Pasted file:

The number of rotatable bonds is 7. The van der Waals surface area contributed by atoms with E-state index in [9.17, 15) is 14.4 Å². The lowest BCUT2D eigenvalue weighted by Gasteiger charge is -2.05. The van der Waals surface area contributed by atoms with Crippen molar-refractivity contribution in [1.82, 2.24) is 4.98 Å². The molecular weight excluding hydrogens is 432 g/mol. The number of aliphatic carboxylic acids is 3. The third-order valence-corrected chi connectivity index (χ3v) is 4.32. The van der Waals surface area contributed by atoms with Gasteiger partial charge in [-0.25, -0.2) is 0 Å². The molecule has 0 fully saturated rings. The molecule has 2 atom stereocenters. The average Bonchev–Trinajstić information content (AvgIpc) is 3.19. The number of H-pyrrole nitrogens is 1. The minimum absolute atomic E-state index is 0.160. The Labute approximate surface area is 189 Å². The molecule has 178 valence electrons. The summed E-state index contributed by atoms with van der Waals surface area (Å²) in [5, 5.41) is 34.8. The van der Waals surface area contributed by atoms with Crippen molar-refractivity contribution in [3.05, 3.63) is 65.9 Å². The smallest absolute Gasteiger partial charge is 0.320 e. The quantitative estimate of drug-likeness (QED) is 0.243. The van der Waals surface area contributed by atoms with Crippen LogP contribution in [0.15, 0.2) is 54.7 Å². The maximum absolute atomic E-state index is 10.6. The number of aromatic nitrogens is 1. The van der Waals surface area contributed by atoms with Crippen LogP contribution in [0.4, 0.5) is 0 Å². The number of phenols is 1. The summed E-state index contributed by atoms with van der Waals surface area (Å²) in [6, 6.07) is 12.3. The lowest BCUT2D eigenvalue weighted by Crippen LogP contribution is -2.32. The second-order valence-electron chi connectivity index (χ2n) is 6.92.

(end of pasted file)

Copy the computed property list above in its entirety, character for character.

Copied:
The number of rotatable bonds is 7. The van der Waals surface area contributed by atoms with E-state index in [9.17, 15) is 14.4 Å². The lowest BCUT2D eigenvalue weighted by Gasteiger charge is -2.05. The van der Waals surface area contributed by atoms with Crippen molar-refractivity contribution in [1.82, 2.24) is 4.98 Å². The molecular weight excluding hydrogens is 432 g/mol. The number of aliphatic carboxylic acids is 3. The third-order valence-corrected chi connectivity index (χ3v) is 4.32. The van der Waals surface area contributed by atoms with Gasteiger partial charge in [-0.25, -0.2) is 0 Å². The molecule has 0 fully saturated rings. The molecule has 2 atom stereocenters. The average Bonchev–Trinajstić information content (AvgIpc) is 3.19. The number of H-pyrrole nitrogens is 1. The minimum absolute atomic E-state index is 0.160. The Labute approximate surface area is 189 Å². The molecule has 178 valence electrons. The summed E-state index contributed by atoms with van der Waals surface area (Å²) in [5, 5.41) is 34.8. The van der Waals surface area contributed by atoms with Crippen molar-refractivity contribution in [3.05, 3.63) is 65.9 Å². The smallest absolute Gasteiger partial charge is 0.320 e. The quantitative estimate of drug-likeness (QED) is 0.243. The van der Waals surface area contributed by atoms with Crippen LogP contribution in [0.15, 0.2) is 54.7 Å². The maximum absolute atomic E-state index is 10.6. The number of aromatic nitrogens is 1. The van der Waals surface area contributed by atoms with Crippen LogP contribution in [0.4, 0.5) is 0 Å². The number of phenols is 1. The summed E-state index contributed by atoms with van der Waals surface area (Å²) in [6, 6.07) is 12.3. The lowest BCUT2D eigenvalue weighted by Crippen LogP contribution is -2.32. The second-order valence-electron chi connectivity index (χ2n) is 6.92.